The year is 1955. NATO and the Allied Forces have been conducting secret, occult experiments in a bid to win the Arms Race. Now, they have finally succeeded but what the Army has unleashed threatens to tear our world apart. One woman must lead the only survivors past horrors that the military has no way to control – and fight to close what should never have been opened.
Fans of the Bioshock franchise and Resident Evil – both the game and the weirdly popular Paul W S Anderson films – may get somewhat of a kick out of The Rizen, a British horror from director Matt Mitchell (Gangsters, Guns & Zombies). And by this, I mean there’s a lot on screen that appears to have been cherrypicked from both in order to construct the film’s narrative.
Set in the 1950s, a woman, played by stunt actor Laura Swift (Pride and Prejudice and Zombies), wakes up whilst being dragged down a dark corridor by a bloodied and bandaged man. Survival instinct kicks in and, five minutes later, the man is now the one laying on the floor with his skull crushed in. The woman is panicked, afraid and, perhaps worse of all, she has no idea who she is.
An ID card in her pocket identifies her as Frances, a canteen staff member working at a mysterious government project. After walking down endless corridors, Frances stumbles across Professor Richard Baughman (Christopher Tajah) and soldier Briggs (Patrick Knowles), both suffering from the same amnesia as her. As the trio make their way down even more corridors than mentioned previously, they battle against madmen and beasts, with the hope of finding an exit out of their hallway based nightmare.
Staking the horror around a mystery is a tough play to make. You want the audience to question who they can trust on screen, whilst ensuring that they fear for the characters’ safety despite knowing very little about them. On the successful end of the spectrum you have films like Cube, whilst the less successful end sees the likes of The Grinn. Sadly, despite an attention-grabbing opening, The Rizen can be found at the lower end of the spectrum.
The film’s pacing is completely off with – as I’ve already hinted at – far too many walks up, down and around corridors. It’s clear this down the film’s incredibly low budget. Not that a lack of sets signifies the quality of a film. I draw your attention back to Cube, which excels despite, and because of, its never changing scenery. With The Rizen, however, the overuse of corridors highlight a lack of atmosphere in the film. We are painfully aware that we’re on a set at all times, rather than an underground base cut off from society. Equally, despite being ostemsibly being set in the 50s, The Rizen looks, at times, far too modern to be misinterepreted to be any other time period but now. It throws you out of the narrative, reminding you constantly that you’re watching a film.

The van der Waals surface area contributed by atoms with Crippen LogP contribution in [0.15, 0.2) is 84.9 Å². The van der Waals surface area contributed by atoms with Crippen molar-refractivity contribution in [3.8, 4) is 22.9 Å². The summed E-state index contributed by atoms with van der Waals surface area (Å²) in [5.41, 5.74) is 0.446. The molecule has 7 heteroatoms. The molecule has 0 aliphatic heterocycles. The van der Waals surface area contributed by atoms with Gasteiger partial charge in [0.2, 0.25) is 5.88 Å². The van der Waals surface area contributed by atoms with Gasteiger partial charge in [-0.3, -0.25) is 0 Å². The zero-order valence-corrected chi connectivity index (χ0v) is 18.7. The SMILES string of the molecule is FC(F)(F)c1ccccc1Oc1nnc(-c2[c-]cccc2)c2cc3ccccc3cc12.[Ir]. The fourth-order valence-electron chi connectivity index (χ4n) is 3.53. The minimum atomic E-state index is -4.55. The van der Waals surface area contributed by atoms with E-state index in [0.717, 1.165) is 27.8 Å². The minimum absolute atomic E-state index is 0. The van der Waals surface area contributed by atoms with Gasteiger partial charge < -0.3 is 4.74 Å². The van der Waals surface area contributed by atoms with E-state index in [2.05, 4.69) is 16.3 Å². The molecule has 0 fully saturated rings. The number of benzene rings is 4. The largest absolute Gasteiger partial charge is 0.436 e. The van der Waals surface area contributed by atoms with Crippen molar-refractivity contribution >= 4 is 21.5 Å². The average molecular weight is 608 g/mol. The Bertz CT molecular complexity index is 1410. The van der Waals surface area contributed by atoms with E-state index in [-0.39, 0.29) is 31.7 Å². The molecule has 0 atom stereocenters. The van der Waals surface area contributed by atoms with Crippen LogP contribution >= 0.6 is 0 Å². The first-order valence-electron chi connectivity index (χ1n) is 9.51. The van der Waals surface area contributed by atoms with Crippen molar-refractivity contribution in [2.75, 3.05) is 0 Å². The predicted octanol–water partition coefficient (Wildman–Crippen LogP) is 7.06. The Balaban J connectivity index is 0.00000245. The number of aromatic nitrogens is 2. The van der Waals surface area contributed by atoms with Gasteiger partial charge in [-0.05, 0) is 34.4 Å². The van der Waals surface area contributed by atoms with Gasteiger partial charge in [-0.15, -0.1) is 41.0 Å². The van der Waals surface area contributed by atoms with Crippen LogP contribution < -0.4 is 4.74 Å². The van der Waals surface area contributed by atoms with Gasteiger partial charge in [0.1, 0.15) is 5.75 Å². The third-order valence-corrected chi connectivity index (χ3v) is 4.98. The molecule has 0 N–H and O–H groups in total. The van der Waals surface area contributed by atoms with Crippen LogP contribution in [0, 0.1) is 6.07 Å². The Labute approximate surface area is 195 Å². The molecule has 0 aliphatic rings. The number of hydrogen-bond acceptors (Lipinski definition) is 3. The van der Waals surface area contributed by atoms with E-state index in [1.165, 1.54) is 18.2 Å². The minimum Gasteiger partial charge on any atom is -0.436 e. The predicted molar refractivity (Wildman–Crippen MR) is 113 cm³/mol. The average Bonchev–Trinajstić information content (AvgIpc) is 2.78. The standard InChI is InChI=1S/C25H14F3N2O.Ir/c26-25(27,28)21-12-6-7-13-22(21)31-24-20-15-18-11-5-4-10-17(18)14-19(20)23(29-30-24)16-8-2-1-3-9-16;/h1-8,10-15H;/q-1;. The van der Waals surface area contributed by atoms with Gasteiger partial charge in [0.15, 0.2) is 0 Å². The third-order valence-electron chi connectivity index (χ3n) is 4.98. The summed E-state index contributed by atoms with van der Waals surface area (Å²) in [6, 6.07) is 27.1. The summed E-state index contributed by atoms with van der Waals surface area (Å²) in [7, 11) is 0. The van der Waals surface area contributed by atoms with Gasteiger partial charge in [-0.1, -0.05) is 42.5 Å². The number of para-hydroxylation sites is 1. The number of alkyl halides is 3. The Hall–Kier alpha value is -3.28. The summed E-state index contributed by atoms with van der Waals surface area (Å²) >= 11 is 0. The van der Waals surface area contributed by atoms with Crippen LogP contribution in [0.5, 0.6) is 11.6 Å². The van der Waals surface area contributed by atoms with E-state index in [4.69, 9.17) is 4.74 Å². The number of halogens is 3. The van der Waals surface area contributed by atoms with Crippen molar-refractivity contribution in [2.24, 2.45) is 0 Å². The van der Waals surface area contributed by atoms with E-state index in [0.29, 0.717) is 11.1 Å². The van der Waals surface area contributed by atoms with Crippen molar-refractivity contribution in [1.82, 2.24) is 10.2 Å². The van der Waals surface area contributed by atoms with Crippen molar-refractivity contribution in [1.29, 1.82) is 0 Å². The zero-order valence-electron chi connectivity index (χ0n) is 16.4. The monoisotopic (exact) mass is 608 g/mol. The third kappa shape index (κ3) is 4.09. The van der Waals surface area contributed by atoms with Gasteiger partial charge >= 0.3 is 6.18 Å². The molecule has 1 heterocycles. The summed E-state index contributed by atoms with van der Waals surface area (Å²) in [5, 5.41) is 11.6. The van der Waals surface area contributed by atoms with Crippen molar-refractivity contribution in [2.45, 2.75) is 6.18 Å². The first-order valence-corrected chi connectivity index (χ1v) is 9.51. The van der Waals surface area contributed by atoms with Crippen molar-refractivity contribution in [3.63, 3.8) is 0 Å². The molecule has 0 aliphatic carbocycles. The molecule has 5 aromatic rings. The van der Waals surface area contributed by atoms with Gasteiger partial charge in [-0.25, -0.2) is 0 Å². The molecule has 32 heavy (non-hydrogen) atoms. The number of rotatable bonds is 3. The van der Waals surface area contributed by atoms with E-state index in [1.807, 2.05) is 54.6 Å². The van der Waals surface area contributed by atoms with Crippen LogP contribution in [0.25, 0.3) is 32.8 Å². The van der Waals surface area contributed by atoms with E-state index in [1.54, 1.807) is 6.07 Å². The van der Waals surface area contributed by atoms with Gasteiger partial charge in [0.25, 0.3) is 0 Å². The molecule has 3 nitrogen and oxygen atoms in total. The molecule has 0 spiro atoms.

Equally, the mystery of who Frances is isn’t resolved until the film’s closing minutes and it’s not really worth the wait. Yes, there’s a Lovecraftian element thrown in for good measure, but it doesn’t feel connected to everything that’s come before. Rather, it just highlights that Mitchell, who also wrote the script, is setting up a sequel and believes his story warrants multiple films in order to fully encapsulate the enormity of his project. Whatever is planned for The Rizen 2 (currently in production), it’s hard not to feel that already both films would benefit from being one cohesive film.
What will make The Rizen standout to some, particularly its British viewers, is the sight of several comedic actors playing it straight in blink and you’ll miss them cameos, including Ade Edmonson (Bottom/The Young Ones), Julian Rhind-Tutt (Green Wing) and Sally Phillips (Miranda). In a way, one is reminded of the video for Kate Bush’s Experiment VI, which saw the singer as a creature slaughtering the likes of Dawn French and Hugh Laurie. And at least with Experiment VI, it was short, entertaining and with a good soundtrack.
Aficionados of British horror will probably seek this out to add to their growing collection of disappointing movies. For everyone else, it’s probably best to go on YouTube and look up Kate Bush videos.